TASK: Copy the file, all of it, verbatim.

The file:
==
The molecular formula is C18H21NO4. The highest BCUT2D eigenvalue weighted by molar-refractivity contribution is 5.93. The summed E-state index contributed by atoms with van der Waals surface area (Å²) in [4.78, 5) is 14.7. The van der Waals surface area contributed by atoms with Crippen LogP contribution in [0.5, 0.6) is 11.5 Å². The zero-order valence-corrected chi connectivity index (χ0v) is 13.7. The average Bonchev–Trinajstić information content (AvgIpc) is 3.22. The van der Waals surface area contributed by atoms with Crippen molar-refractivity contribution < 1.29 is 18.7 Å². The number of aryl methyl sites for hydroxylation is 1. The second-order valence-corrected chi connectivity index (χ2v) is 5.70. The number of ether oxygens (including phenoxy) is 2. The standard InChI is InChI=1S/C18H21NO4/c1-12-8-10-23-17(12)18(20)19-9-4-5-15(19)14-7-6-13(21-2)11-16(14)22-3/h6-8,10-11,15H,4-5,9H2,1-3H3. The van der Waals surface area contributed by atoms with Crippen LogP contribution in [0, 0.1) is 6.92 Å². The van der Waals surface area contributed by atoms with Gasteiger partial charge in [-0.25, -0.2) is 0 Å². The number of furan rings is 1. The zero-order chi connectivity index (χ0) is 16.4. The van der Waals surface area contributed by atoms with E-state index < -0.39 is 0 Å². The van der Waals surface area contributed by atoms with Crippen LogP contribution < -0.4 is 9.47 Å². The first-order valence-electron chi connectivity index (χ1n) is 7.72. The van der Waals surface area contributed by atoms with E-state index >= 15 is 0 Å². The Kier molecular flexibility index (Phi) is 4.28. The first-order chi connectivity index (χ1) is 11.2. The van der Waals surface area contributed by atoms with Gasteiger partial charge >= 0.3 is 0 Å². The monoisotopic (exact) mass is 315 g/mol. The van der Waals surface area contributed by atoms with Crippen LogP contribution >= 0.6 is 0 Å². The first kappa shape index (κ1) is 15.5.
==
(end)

The molecular formula is C18H21NO4. The highest BCUT2D eigenvalue weighted by molar-refractivity contribution is 5.93. The summed E-state index contributed by atoms with van der Waals surface area (Å²) in [4.78, 5) is 14.7. The van der Waals surface area contributed by atoms with Crippen LogP contribution in [0.5, 0.6) is 11.5 Å². The zero-order valence-corrected chi connectivity index (χ0v) is 13.7. The average Bonchev–Trinajstić information content (AvgIpc) is 3.22. The van der Waals surface area contributed by atoms with Crippen molar-refractivity contribution < 1.29 is 18.7 Å². The number of aryl methyl sites for hydroxylation is 1. The second-order valence-corrected chi connectivity index (χ2v) is 5.70. The number of ether oxygens (including phenoxy) is 2. The standard InChI is InChI=1S/C18H21NO4/c1-12-8-10-23-17(12)18(20)19-9-4-5-15(19)14-7-6-13(21-2)11-16(14)22-3/h6-8,10-11,15H,4-5,9H2,1-3H3. The van der Waals surface area contributed by atoms with Crippen LogP contribution in [0, 0.1) is 6.92 Å². The van der Waals surface area contributed by atoms with Gasteiger partial charge in [-0.25, -0.2) is 0 Å². The number of furan rings is 1. The zero-order chi connectivity index (χ0) is 16.4. The van der Waals surface area contributed by atoms with E-state index < -0.39 is 0 Å². The van der Waals surface area contributed by atoms with Crippen LogP contribution < -0.4 is 9.47 Å². The first-order valence-electron chi connectivity index (χ1n) is 7.72. The van der Waals surface area contributed by atoms with E-state index >= 15 is 0 Å². The Kier molecular flexibility index (Phi) is 4.28. The first-order chi connectivity index (χ1) is 11.2. The van der Waals surface area contributed by atoms with Gasteiger partial charge >= 0.3 is 0 Å². The monoisotopic (exact) mass is 315 g/mol. The van der Waals surface area contributed by atoms with Crippen LogP contribution >= 0.6 is 0 Å². The first kappa shape index (κ1) is 15.5.